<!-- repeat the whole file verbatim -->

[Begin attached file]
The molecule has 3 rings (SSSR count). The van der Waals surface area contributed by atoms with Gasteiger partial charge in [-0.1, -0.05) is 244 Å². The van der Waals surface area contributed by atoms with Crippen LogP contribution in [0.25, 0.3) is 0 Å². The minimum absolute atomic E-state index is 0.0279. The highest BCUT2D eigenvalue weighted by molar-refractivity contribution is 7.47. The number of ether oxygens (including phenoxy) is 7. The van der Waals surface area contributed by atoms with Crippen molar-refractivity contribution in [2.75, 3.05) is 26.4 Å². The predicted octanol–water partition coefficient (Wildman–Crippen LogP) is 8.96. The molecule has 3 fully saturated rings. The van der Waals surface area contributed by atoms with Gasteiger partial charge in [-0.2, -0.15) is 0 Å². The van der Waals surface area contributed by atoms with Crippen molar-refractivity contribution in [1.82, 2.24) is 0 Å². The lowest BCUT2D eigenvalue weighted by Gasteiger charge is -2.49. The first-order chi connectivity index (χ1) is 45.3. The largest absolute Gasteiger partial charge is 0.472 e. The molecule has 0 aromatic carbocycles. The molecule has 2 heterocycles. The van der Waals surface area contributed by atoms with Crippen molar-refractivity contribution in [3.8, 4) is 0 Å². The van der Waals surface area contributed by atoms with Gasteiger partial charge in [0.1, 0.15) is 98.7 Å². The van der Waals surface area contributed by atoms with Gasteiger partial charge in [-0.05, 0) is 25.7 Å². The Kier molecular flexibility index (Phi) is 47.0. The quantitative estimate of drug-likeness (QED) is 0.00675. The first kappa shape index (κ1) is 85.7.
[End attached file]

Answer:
The molecule has 3 rings (SSSR count). The van der Waals surface area contributed by atoms with Gasteiger partial charge in [-0.1, -0.05) is 244 Å². The van der Waals surface area contributed by atoms with Crippen LogP contribution in [0.25, 0.3) is 0 Å². The minimum absolute atomic E-state index is 0.0279. The highest BCUT2D eigenvalue weighted by molar-refractivity contribution is 7.47. The number of ether oxygens (including phenoxy) is 7. The van der Waals surface area contributed by atoms with Crippen molar-refractivity contribution in [2.75, 3.05) is 26.4 Å². The predicted octanol–water partition coefficient (Wildman–Crippen LogP) is 8.96. The molecule has 3 fully saturated rings. The van der Waals surface area contributed by atoms with Gasteiger partial charge in [-0.2, -0.15) is 0 Å². The van der Waals surface area contributed by atoms with Crippen molar-refractivity contribution in [1.82, 2.24) is 0 Å². The lowest BCUT2D eigenvalue weighted by Gasteiger charge is -2.49. The first-order chi connectivity index (χ1) is 45.3. The largest absolute Gasteiger partial charge is 0.472 e. The molecule has 0 aromatic carbocycles. The molecule has 2 heterocycles. The van der Waals surface area contributed by atoms with Crippen molar-refractivity contribution in [3.8, 4) is 0 Å². The van der Waals surface area contributed by atoms with Gasteiger partial charge in [0.1, 0.15) is 98.7 Å². The van der Waals surface area contributed by atoms with Gasteiger partial charge in [-0.05, 0) is 25.7 Å². The Kier molecular flexibility index (Phi) is 47.0. The quantitative estimate of drug-likeness (QED) is 0.00675. The first kappa shape index (κ1) is 85.7.